Mission Info

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Why CHIPS? CHIPS Mission Logo
CHIPS is a NASA satellite-based observatory, launched in January 2003 to study the million degree gas in the Interstellar Medium (ISM). The majority of the power radiated by this hot gas occurs in the short-wavelength, extreme ultraviolet region of the electromagnetic spectrum.  This is a relatively unsurveyed band, centered around 170 Å. The nature of the emissions at this wavelength may contain important clues about the process of cooling that takes place in the Local Bubble  ISM.   The CHIPS mission is studying the very hot, very low-density gas in the vast spaces between the stars in our local astronomical neighborhood.  Why?  




Understanding the Birth of Stars and the Structure of GalaxiesInterstellar Medium

The ISM literally contains the seeds of future stars, and all the stars we see were once formed out the same kind of diffuse gas and dust.  When the gas in the ISM cools and collapses, the gas forms clumps that can evolve into stars and planets.  In fact, this is probably how our solar system was formed. One of the biggest  puzzles in astrophysics is the process that turns  this very diffuse,  hot  and cold gases and dust  in the ISM  into stars.

This photograph (right) taken March 5, 1999 by the Hubble Space Telescope captures  various stages of the star life cycle.  To the upper left of center is the evolved blue supergiant called Sher 25. Near the center is a starburst cluster dominated by young, hot stars.  Dark clouds at the upper right are so-called Bok globules, which are probably in an earlier stage of star formation. The gold colored clouds are ionized hydrogen gas in the ISM.  

Interstellar MediumProcesses that heat the ISM are fairly well understood.  Stellar winds blow through galaxies, transferring huge amounts of energy. Massive stars explode as supernovae shortly after their formation, stirring and heating the gas out of which they formed.  These  injections of  energy from supernovae and stellar winds profoundly affect  the  ISM  and determine the rate at which new stars form.  This Hubble Space Telescope photograph from Feb. 1995 (left) shows high speed gas from a supernova explosion interacting with the ISM.  The energy in the gas causes the clouds to glow in bright colors.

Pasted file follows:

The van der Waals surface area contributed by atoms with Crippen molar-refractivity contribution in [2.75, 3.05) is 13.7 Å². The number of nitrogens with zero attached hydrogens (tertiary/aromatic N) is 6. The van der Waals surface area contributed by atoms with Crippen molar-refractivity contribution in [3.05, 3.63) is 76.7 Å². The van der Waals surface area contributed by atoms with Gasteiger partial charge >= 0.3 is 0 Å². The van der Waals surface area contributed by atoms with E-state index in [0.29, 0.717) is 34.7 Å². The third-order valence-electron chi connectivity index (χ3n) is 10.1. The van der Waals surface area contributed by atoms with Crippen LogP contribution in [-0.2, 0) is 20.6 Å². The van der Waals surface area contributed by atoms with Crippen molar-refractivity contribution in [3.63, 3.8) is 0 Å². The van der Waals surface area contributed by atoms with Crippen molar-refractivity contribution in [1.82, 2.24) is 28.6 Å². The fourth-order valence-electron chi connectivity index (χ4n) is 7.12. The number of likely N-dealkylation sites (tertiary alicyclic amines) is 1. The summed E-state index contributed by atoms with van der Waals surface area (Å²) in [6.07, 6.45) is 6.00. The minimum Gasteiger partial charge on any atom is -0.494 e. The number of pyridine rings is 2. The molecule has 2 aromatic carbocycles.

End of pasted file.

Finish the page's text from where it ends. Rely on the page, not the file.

However, even after decades of study,  the process by which this diffuse gas in the ISM cools and influences the star formation  remains one of the enduring puzzles of astrophysics .  In order to understand  how stars form , it is necessary to understand how this extremely hot gas cools. 

The key questions about the ISM that the CHIPS mission seeks to answer: 

  • At what wavelengths does the majority of the power radiated by local hot gas emerge?  
  • What are the physical processes by which the hot interstellar gas of the Local Bubble cools?
  • What is the thermal pressure of hot gas in the Local Bubble?
  • What is the morphology and distribution of hot gas within 100 parsecs of the Sun?
  • What is the ionization history of the Local Bubble cavity?
  • How can this knowledge be applied to other diffuse hot plasmas in the Universe?

Because of the far-reaching effect of the hot interstellar medium in shaping the structure of spiral galaxies, the CHIPS mission primarily supports NASA's Structure & Evolution of the Universe theme.  Through the star formation connection, CHIPS also supports NASA's Origins theme.